Published in 1998, I wish I had read it that long ago. Not that I would have appreciated, or even accepted, its message back then, but if I had been teachable I might have avoided a lot of dualistic confusion and battled for a lot better things. My point here is, don’t let my mistake be yours. Get a copy, read it soon. See how the medieval weltanschauung (not that they called it that) has much for our Kuyperian (not that they called it that) living and joy. Without agreeing with every jot and tittle, this book points toward a love of truth and feasting and poetry, of submission and sphere sovereignty and the silliness of so much so-called science, of earth and work and relationships teeming with beauty and breath and blessing.
I’ve read some things recently about recovering rituals, especially in the liturgy of Christian worship. One resource in particular argues for the importance of liturgy due to its power to effect us pre-cognitively (which is not my preferred nomenclature). The idea is that some things we do repeatedly get into our guts, and that supposedly has greater stickiness than hearing or meditating on a sentence.
As a church we have tasted the goodness of some things we don’t always, or perhaps can’t perfectly, define. But there’s no reason that mind and body can’t work in harmony. There’s no reason that contemplation and conduct have to compete.
Even at the Lord’s Table, we partake weekly, corporately, and bodily. But we are not just going through the motions, chewing our bread mindlessly. We come and share and we know what we’re doing.
There is history (the name of Jesus, the night He was betrayed, His blood and His death), there is theology (atonement “for you,” “new covenant” with you), there is mission (proclaim His death until He comes). There is gratitude, there is faith, there is obedience.
So Jesus said Do this in remembrance of me (Luke 22:19; 1 Corinthians 11:24). Do, as in eat and drink, which is more than mental exercise. It is liturgy, it is embodied, it is embedded in our practice.
There is ritual in it, but the ritual is to remember, not a substitute for remembering. We remember the Son of God, we remember the sacrifice of the Son for our sins and God’s wrath against us satisfied, we remember the exchange of His righteousness to our account, we remember His love.
“In this is love, not that we have loved God but that He loved us and sent His Son to be the propitiation for our sins. Beloved, if God so loved us, we also ought to love one another” (1 John 4:10-11).
We fabricate elaborate but thin shields from confession, like a lace coat that offers no real protection and that everyone can see through anyway. One of the most popular patterns is recrimination, accusing the other person of what the other person accused us of. It’s counteraccusation. It’s criminate and then sending the criminate back across the net. It’s the old “I’m rubber, you’re worse.” It’s the “I know I have a log in my eye, but what about your speck?”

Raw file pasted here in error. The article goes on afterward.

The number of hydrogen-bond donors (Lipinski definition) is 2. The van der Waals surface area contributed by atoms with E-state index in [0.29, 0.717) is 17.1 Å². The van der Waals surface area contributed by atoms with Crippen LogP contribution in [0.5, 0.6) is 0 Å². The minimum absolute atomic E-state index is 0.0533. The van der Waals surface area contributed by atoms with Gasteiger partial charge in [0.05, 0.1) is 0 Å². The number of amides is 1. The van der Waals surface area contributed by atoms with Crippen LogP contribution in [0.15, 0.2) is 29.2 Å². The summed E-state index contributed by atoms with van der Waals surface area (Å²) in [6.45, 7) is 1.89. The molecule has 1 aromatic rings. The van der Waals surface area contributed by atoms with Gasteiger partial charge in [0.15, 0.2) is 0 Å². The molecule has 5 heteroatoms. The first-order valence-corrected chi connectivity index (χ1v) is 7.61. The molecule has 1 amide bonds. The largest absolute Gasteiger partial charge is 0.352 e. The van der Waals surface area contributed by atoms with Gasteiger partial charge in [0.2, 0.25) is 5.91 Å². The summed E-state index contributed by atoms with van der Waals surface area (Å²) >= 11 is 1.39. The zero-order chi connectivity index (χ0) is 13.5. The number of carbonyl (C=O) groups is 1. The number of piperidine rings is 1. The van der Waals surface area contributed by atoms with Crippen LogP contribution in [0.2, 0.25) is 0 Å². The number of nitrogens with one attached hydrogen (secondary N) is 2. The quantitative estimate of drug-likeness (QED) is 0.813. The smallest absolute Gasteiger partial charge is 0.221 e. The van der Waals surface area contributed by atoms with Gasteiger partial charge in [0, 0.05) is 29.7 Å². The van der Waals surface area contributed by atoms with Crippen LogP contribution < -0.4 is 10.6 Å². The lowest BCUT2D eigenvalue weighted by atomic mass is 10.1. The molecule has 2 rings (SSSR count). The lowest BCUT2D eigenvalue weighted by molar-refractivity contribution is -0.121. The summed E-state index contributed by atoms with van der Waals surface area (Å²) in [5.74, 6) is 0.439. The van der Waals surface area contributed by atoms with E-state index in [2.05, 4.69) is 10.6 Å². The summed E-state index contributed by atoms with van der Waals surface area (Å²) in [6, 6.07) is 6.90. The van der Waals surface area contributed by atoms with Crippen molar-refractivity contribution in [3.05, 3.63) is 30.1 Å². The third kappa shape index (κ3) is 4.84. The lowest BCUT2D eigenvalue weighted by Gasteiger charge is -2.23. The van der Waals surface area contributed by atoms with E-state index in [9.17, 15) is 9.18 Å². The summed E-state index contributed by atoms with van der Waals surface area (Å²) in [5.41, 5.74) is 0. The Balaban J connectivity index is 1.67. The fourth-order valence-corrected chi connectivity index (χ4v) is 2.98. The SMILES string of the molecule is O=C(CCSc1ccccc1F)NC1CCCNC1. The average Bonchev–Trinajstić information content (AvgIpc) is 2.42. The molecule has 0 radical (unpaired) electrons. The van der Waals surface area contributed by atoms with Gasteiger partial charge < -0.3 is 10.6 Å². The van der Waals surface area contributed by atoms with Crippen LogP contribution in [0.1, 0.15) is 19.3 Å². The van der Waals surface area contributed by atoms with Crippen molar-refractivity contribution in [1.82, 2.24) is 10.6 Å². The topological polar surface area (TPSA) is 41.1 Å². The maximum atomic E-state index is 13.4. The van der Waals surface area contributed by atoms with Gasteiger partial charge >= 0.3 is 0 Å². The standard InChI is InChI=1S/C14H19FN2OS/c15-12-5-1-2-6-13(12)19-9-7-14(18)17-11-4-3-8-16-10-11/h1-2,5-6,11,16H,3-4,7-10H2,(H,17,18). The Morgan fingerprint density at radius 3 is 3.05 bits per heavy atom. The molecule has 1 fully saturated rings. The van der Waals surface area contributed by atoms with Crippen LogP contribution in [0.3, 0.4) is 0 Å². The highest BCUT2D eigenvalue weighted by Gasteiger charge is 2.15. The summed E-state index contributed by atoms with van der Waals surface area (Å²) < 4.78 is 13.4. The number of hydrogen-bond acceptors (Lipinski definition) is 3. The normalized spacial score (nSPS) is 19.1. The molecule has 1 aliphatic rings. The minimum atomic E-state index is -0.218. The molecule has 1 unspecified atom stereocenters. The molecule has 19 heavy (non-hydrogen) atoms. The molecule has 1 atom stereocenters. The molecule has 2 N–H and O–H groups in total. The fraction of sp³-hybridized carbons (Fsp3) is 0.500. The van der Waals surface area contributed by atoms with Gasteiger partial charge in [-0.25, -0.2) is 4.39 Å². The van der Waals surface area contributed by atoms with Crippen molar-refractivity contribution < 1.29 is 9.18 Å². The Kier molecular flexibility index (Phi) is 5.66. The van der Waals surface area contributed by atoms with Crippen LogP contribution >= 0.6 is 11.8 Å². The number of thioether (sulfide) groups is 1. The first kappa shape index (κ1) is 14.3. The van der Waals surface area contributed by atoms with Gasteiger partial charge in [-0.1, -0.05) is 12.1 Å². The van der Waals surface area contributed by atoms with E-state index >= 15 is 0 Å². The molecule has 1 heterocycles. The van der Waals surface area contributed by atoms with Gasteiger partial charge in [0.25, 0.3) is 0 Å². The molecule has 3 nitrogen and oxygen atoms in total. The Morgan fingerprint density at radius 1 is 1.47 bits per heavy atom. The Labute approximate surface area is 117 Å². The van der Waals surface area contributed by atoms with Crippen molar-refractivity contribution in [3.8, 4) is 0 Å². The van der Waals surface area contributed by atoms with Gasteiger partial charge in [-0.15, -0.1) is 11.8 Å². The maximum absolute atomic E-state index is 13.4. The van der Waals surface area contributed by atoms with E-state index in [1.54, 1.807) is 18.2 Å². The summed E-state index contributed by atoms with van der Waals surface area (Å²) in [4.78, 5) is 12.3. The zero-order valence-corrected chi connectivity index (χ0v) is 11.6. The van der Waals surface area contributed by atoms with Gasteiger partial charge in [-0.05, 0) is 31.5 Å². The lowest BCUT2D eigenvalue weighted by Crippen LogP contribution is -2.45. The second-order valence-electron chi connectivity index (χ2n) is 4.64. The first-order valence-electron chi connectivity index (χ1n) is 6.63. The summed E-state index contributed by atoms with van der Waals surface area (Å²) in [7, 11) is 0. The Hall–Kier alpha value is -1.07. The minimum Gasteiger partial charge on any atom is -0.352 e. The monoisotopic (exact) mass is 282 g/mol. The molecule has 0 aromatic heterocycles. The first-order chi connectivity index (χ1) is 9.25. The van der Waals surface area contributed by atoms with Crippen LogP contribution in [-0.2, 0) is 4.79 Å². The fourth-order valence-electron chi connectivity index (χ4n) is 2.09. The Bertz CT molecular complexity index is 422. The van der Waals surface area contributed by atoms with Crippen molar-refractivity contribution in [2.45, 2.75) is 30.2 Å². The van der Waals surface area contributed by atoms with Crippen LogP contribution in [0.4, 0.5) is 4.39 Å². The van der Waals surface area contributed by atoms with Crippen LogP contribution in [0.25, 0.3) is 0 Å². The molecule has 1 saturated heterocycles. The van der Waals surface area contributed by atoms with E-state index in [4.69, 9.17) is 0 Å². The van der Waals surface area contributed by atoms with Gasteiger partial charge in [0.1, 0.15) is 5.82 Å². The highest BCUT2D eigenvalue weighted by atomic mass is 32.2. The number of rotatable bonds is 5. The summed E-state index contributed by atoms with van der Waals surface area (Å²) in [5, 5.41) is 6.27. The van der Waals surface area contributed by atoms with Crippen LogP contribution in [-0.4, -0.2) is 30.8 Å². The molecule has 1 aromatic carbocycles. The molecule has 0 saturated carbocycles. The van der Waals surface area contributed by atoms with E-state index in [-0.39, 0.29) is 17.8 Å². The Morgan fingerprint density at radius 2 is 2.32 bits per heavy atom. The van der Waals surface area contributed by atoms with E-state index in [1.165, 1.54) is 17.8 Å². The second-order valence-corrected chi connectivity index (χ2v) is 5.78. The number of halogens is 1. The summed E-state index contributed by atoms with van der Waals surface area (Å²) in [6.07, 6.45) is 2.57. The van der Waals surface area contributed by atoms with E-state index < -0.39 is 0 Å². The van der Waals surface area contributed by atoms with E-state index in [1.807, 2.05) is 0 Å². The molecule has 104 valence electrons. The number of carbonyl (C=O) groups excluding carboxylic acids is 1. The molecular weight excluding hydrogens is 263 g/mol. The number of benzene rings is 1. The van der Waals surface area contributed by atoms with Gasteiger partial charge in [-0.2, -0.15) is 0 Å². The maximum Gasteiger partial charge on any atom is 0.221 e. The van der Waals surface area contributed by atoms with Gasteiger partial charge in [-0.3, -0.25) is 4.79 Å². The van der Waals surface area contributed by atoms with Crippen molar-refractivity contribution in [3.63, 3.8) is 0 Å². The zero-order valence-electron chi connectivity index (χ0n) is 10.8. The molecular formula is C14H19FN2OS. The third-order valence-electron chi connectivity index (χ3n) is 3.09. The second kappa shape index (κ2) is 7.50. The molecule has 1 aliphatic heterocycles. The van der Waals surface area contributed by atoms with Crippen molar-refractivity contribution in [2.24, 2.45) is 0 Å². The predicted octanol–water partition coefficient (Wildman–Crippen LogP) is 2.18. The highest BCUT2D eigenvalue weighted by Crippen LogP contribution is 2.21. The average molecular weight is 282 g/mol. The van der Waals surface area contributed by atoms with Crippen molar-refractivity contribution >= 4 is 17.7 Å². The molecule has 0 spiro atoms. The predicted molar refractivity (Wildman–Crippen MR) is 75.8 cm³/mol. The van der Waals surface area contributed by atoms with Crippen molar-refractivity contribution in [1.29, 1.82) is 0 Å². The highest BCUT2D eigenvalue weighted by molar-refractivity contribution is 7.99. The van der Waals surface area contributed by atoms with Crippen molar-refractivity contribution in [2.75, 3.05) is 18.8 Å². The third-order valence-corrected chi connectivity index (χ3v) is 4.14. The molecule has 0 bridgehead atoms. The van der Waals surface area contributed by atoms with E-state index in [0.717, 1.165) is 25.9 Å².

Recrimination is ugly business and, even though countercharging doesn’t make sin disappear, it at least leads to weeks or months in the appeals system before a verdict is made. Who knows, maybe the initial allegation will even get dropped because, really, who has the time and resources to endure the litigation?
But it can be a form of false witness (Exodus 20:16), a false accusation, which is a lie, and something that sows discord among brothers (Proverbs 6:19), sin upon sin. But also, maybe you are right; the other person might actually be guilty of what they’re accusing us of. Perhaps that’s why they can see our sin so accurately; they know exactly what they’re looking at. The question we must ask is: Am I sinning?
Blowing smoke in the face of others doesn’t put out the fire. There are all sorts of ways we can distance ourselves from and argue ourselves out of confession. As we do so, we also distance ourselves from forgiveness and fellowship with Christ and with each other.
It’s been almost two weeks(!) since the wedding, but here are some of the things I said.
This is different for me than any other wedding I’ve officiated. Here I function pastorally and as involved patriarchy. While it won’t always be the case, it is the first wedding I’ve officiated where I’ve known either the bride or the groom since birth. In fact many of you, and not just family, have held them. Due somewhat to my public position, Maggie was a sort of community kid. It’s the first time I’ve said the “I do” as a father at the beginning of the ceremony while then asking the couple to say “I do” as a pastor. It’s also even more personal because, even out of my kids, Maggie is the most like me, and our faces were virtually indistinguishable when we were both five.
She is much better than me at picking up on some things, which she gets from her mother. That includes how she picked up on Taylor’s appropriate yet apparent increase of attention towards her starting at a church youth car wash a couple years ago. And even though it wasn’t the right time to move toward marriage then, it was a great time for conversations…about tattoos, and the like. It was actually tough for a while for Maggie to be heard over Calvin talking to Taylor about guns and buffalo check.